Earlier this month, the Texas Supreme Court continued a trend of exonerating governmental entities from facing any responsibility for their alleged negligence by ruling that a city was immune from suit.
The decision was rendered in City of North Richland Hills v. Friend, ___ S.W.3d ___ (Tex. 2012). In this case, Sarah Friend was in line waiting for a water slide at a park operated by the city. When she collapsed, various employees responded. They brought certain airway equipment, but they failed to include an automatic external defibrillator (aed) device located in a closet at the park. As a result, Sarah did not receive “defibrillation until twenty-one minutes after her initial collapse,” when the fire department finally arrived, and she died.
The city claimed that it was immune from suit, meaning that a jury should not be allowed to determine if it was negligent. Due to a law passed by the Legislature, normally a city cannot be held accountable for the non-use of property. In such a situation, the Legislature has imposed the cost of personal injury or death on the victim or his survivors, rather than on the negligent governmental agency. However, 36 years ago, the Court recognized that an exception exists when the property used “lacked an integral safety component.” For instance, prior decisions established that, for a football player with a prior knee injury, a uniform without a knee brace lacks an integral safety part. Also, providing swimming gear to an epileptic, without any life preserver, involved personal property that was missing integral safety equipment.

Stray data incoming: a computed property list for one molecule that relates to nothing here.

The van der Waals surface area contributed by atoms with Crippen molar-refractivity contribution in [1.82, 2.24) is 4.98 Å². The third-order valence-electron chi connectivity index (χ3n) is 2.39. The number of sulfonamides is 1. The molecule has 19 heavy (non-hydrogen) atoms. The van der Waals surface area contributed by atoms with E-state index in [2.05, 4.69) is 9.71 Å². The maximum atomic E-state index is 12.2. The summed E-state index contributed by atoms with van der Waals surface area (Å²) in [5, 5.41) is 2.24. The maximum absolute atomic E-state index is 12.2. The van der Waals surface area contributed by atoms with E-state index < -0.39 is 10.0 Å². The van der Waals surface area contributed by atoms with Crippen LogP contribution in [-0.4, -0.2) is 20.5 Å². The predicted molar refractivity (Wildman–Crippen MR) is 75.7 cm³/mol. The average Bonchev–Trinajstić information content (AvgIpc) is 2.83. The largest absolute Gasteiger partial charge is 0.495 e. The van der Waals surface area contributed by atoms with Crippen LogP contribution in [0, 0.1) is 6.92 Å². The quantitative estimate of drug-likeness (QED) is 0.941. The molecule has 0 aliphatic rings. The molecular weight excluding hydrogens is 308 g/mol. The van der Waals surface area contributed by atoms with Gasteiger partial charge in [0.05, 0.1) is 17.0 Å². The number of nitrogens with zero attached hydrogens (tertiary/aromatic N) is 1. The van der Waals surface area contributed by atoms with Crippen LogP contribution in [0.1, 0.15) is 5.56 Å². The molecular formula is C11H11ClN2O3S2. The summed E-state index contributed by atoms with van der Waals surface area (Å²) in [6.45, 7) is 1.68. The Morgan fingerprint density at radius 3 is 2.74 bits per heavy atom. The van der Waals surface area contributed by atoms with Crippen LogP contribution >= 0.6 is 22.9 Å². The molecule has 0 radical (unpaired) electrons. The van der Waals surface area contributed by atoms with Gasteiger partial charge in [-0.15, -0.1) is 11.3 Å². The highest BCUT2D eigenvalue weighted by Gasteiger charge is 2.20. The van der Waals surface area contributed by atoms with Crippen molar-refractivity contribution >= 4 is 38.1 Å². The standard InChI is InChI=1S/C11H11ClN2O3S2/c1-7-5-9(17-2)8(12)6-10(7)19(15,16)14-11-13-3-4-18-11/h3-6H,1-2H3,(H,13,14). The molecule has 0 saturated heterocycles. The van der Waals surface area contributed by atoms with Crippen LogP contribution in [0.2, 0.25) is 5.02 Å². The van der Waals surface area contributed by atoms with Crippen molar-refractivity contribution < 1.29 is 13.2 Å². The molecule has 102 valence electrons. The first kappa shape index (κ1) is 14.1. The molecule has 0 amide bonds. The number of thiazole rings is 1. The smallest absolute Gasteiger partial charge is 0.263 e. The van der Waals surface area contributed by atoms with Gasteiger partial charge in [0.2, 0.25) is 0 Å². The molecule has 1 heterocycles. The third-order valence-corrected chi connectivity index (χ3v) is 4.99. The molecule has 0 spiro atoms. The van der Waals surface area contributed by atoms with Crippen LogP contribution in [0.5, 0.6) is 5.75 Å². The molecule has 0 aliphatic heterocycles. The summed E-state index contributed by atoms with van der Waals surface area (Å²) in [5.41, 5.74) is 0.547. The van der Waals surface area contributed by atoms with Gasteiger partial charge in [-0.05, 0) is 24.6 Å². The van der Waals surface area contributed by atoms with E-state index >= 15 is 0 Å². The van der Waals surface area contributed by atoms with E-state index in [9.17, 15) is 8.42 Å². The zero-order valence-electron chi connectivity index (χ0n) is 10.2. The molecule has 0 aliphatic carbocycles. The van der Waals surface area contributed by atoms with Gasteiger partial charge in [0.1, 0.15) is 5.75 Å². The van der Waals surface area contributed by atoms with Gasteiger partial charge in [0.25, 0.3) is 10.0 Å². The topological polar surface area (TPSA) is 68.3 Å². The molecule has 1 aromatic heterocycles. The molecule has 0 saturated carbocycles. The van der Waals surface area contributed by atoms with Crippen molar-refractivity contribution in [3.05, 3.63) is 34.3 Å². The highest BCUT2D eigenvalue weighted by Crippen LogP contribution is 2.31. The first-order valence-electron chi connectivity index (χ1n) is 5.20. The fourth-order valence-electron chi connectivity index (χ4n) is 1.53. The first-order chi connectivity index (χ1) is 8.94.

Here, the Court said that the Aed did not constitute an “integral safety component.” Accordingly, the Court ruled that the city should not have to stand trial for its negligence, and it is therefore immune from any obligation to pay for the harm it caused.